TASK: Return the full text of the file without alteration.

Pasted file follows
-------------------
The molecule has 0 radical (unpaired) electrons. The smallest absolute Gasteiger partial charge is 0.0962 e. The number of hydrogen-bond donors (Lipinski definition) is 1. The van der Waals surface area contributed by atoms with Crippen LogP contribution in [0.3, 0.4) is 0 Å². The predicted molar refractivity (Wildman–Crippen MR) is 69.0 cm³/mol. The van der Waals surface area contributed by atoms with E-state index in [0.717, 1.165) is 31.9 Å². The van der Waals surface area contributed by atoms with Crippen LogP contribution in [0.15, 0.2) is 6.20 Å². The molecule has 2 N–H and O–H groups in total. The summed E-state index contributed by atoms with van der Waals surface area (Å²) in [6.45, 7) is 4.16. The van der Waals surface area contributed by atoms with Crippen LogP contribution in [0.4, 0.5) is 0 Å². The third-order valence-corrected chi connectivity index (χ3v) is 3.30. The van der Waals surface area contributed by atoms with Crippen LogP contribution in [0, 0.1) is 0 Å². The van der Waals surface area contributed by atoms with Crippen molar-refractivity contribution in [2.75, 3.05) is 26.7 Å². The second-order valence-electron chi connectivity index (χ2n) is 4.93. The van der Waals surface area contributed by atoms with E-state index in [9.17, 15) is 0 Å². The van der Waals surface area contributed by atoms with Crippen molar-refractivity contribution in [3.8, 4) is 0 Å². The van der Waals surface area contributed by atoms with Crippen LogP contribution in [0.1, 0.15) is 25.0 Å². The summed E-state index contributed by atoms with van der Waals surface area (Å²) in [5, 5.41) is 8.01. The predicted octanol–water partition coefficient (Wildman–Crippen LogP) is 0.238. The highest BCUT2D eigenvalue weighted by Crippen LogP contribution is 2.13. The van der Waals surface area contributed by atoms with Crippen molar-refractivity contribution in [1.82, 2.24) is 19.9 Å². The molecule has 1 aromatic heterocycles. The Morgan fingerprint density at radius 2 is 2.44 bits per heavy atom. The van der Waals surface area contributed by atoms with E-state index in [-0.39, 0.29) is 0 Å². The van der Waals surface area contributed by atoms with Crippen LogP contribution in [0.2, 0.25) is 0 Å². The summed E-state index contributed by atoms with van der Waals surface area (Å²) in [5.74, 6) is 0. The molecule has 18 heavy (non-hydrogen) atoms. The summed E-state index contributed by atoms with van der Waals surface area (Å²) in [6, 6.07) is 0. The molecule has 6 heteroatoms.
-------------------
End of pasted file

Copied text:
The molecule has 0 radical (unpaired) electrons. The smallest absolute Gasteiger partial charge is 0.0962 e. The number of hydrogen-bond donors (Lipinski definition) is 1. The van der Waals surface area contributed by atoms with Crippen LogP contribution in [0.3, 0.4) is 0 Å². The predicted molar refractivity (Wildman–Crippen MR) is 69.0 cm³/mol. The van der Waals surface area contributed by atoms with E-state index in [0.717, 1.165) is 31.9 Å². The van der Waals surface area contributed by atoms with Crippen LogP contribution in [0.15, 0.2) is 6.20 Å². The molecule has 2 N–H and O–H groups in total. The summed E-state index contributed by atoms with van der Waals surface area (Å²) in [6.45, 7) is 4.16. The van der Waals surface area contributed by atoms with Crippen LogP contribution in [0.4, 0.5) is 0 Å². The third-order valence-corrected chi connectivity index (χ3v) is 3.30. The van der Waals surface area contributed by atoms with Crippen LogP contribution in [0, 0.1) is 0 Å². The van der Waals surface area contributed by atoms with Crippen molar-refractivity contribution in [2.75, 3.05) is 26.7 Å². The second-order valence-electron chi connectivity index (χ2n) is 4.93. The van der Waals surface area contributed by atoms with E-state index in [9.17, 15) is 0 Å². The van der Waals surface area contributed by atoms with Crippen molar-refractivity contribution in [3.8, 4) is 0 Å². The van der Waals surface area contributed by atoms with Crippen LogP contribution in [0.1, 0.15) is 25.0 Å². The summed E-state index contributed by atoms with van der Waals surface area (Å²) in [5, 5.41) is 8.01. The predicted octanol–water partition coefficient (Wildman–Crippen LogP) is 0.238. The highest BCUT2D eigenvalue weighted by Crippen LogP contribution is 2.13. The van der Waals surface area contributed by atoms with Crippen molar-refractivity contribution in [1.82, 2.24) is 19.9 Å². The molecule has 1 aromatic heterocycles. The Morgan fingerprint density at radius 2 is 2.44 bits per heavy atom. The van der Waals surface area contributed by atoms with E-state index in [-0.39, 0.29) is 0 Å². The van der Waals surface area contributed by atoms with Crippen LogP contribution in [0.2, 0.25) is 0 Å². The summed E-state index contributed by atoms with van der Waals surface area (Å²) in [5.74, 6) is 0. The molecule has 18 heavy (non-hydrogen) atoms. The summed E-state index contributed by atoms with van der Waals surface area (Å²) in [6, 6.07) is 0. The molecule has 6 heteroatoms.